The part State-owned bank has mandated Citi, Deutsche Bank, Morgan Stanley, Nomura and RBS for a euro-denominated five-year senior unsecured transaction expected to be rated Ba3/BB+ by Moody’s/S&P.
Bank of Ireland has made a series of issues over the past 12 months for the first time since 2009. Last november it raised €1bn through a covered bond, which was 3.6 times oversubscribed. At the beginning it raised €1.8bn through a hybrid equity/debt deal in order to refinance €1.8bn of Government-owned preference shares.
Bank of Ireland was not forced to raise any further capital following the results of the Central Bank’s balance sheet assessment, which was released at the end of last November. However, it was forced to raise loss provisions by €1.3bn.
It also emerged yesterday that the National Pension Reserve Fund had sold 44m shares in Bank of Ireland from its discretionary fund, which raised just over €8m. The sale reduces the Government’s stake in the bank from 14.05% to 13.95%.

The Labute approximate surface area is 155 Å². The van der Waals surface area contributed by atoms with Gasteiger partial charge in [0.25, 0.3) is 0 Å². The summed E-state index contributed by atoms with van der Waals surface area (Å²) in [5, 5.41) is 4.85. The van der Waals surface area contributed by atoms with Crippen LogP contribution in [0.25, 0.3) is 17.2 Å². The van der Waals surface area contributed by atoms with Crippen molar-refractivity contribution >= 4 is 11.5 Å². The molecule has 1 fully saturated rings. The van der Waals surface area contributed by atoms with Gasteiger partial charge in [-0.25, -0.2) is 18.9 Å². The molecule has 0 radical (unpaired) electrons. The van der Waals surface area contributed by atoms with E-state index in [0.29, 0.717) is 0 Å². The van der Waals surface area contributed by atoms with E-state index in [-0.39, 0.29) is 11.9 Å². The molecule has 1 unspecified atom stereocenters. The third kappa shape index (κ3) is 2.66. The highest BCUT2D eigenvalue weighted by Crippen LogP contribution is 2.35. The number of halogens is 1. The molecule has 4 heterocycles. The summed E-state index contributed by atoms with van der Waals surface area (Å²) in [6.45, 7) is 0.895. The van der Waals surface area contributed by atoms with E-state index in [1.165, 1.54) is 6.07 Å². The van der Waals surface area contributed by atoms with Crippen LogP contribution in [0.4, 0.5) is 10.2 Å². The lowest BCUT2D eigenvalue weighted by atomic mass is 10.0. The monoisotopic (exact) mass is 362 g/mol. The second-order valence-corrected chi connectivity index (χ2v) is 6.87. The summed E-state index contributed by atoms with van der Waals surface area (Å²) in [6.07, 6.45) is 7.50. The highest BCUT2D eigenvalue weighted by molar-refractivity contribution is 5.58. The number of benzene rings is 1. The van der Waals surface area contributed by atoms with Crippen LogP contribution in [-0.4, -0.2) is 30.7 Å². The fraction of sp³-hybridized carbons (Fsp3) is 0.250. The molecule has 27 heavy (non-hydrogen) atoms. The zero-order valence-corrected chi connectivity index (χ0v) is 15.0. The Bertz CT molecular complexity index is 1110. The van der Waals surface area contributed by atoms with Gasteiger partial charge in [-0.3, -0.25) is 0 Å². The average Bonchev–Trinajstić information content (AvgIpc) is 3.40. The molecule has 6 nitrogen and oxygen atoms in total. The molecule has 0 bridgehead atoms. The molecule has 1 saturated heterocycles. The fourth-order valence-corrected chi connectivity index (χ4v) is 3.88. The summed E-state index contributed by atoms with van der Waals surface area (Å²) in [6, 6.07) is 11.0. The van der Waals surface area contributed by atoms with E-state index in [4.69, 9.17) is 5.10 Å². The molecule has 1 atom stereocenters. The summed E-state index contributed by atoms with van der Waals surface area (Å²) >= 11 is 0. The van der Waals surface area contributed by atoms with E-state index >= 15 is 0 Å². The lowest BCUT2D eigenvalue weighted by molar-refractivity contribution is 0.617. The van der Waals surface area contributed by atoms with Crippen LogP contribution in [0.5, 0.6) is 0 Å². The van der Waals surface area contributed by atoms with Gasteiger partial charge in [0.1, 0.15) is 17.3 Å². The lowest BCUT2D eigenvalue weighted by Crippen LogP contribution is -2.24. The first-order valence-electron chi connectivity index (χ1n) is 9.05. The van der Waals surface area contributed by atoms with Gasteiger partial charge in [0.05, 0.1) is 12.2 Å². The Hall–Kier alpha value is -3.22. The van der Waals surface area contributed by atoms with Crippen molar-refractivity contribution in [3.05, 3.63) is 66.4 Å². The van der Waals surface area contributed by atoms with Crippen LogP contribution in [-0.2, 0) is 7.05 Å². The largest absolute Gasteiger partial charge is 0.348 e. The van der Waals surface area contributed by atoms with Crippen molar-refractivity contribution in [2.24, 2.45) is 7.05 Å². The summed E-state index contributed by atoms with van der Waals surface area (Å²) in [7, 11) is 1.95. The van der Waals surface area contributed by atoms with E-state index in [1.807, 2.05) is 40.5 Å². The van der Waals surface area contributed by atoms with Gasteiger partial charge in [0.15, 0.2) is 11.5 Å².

The fund inherited the Bank of Ireland shares in 2010 when it took over the running of pension funds of the country’s universities. NTMA chief executive John Corrigan said it had not been possible to sell the shares before now because of a possible conflict of interest.
The fund holds the Government’s interest in Bank of Ireland on behalf of the State.
Bank of Ireland is the most profitable of the three domestic banks. Moreover, the Government is on course to make up to a €2bn profit on the €4.8bn rescue of the bank.